The View from the 7th Floor…
My MacBook has this app called the Noisy Typer. I found it on my random traipses through the net a few weeks ago, and immediately fell in love with it.
It does a very simple thing really – it simulates the sounds that typewriters used to make as I type, and my laptop becomes, for some time at least, an old clacking, wheezing typewriter.
I can’t have it running all the time though. My office on the seventh floor of SP Infocity on the OMR here in Chennai is too busy on weekdays to handle such irritants. So here I’m on a Sunday, typing away, as a cloudy Chennai evening draws itself to a close.
Its a big IT park, SP Infocity, it might even be called huge, if I didn’t know that the TCS buildings at the far end of this same road are much much bigger. This is a hustling, bustling scene on weekdays, with people rushing in and out, grabbing quick bites in the food court, talking office politics and relationships and plans for the future.
Today, though, it wears a deserted look, not unlike a storm ravaged village. The silence seems like a farce and the almost oppressive quietness make the tinted glass seem tired and forlorn. The lawns seem lonely, the switched-off fountain sad, and the laughing, Bhojpuri song-playing guards are withdrawn and thoughtful.
You know how they say homes and buildings reflect the people that inhabit them. SP only confirms that adage.
On weekdays, when there’s work to do, the handsome skyscraper gives you a semblance of purpose, of haste, of responsibility, of things to think about and get done.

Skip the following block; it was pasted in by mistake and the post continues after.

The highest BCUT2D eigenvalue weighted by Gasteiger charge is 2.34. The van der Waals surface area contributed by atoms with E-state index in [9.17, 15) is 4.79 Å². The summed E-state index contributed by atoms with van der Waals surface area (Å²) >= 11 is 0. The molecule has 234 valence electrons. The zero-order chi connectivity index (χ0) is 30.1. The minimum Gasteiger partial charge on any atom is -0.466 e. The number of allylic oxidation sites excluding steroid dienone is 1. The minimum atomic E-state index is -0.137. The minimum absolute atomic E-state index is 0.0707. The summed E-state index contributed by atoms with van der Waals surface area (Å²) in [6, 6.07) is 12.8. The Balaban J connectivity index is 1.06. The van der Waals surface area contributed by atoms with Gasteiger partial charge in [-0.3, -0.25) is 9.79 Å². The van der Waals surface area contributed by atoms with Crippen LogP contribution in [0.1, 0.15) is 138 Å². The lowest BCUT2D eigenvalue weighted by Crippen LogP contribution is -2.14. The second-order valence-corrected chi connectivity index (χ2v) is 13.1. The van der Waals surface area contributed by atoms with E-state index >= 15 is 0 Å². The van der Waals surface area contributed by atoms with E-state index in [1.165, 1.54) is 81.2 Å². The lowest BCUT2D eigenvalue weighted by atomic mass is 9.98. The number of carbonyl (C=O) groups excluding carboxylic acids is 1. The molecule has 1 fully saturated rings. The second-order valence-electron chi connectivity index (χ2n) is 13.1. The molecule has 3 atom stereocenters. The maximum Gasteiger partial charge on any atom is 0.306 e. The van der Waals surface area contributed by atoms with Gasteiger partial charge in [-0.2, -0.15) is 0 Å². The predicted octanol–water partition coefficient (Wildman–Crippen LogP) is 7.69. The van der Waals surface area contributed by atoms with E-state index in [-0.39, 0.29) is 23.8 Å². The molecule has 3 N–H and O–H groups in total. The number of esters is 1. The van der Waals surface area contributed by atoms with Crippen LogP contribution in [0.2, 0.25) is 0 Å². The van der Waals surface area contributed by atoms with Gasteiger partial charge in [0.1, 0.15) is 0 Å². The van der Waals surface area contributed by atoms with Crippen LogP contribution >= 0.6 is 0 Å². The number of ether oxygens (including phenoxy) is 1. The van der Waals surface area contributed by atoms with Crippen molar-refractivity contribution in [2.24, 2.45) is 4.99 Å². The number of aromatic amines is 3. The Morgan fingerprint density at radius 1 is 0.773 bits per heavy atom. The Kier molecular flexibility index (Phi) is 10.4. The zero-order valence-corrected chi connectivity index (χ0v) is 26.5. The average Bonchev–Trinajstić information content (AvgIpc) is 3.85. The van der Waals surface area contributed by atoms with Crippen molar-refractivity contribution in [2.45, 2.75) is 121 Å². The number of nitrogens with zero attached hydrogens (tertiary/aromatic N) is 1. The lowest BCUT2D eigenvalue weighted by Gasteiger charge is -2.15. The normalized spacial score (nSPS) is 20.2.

When it is left alone on weekends, on the other hand, it doesn’t know what to do with itself.
Actually, I don’t think there’s a better metaphor for the way I feel these days, and I know a lot of my friends who feel the same way.
Today, for the first time in my life, I have more books than I have time to read, more dreams than I have time to indulge in and more options than I have time to weigh.
I have a guitar, but I don’t know which song to play.
I knew that the 20s would be a difficult time, but I never knew that the questions I would have to answer wouldn’t be from without, they would be from within.
Questions. Of identity and desires. But most of all, of belonging.
That is why the view from the seventh floor of my office building on a weekend looks so bleak. The building is looking for meaning, as are the young people who’ll invade it tomorrow.
And that is why my generation goes back to things which bring back some comfort, like my Noisy Typer.
As for me, I don’t know where to go. Hello, quarter life crisis.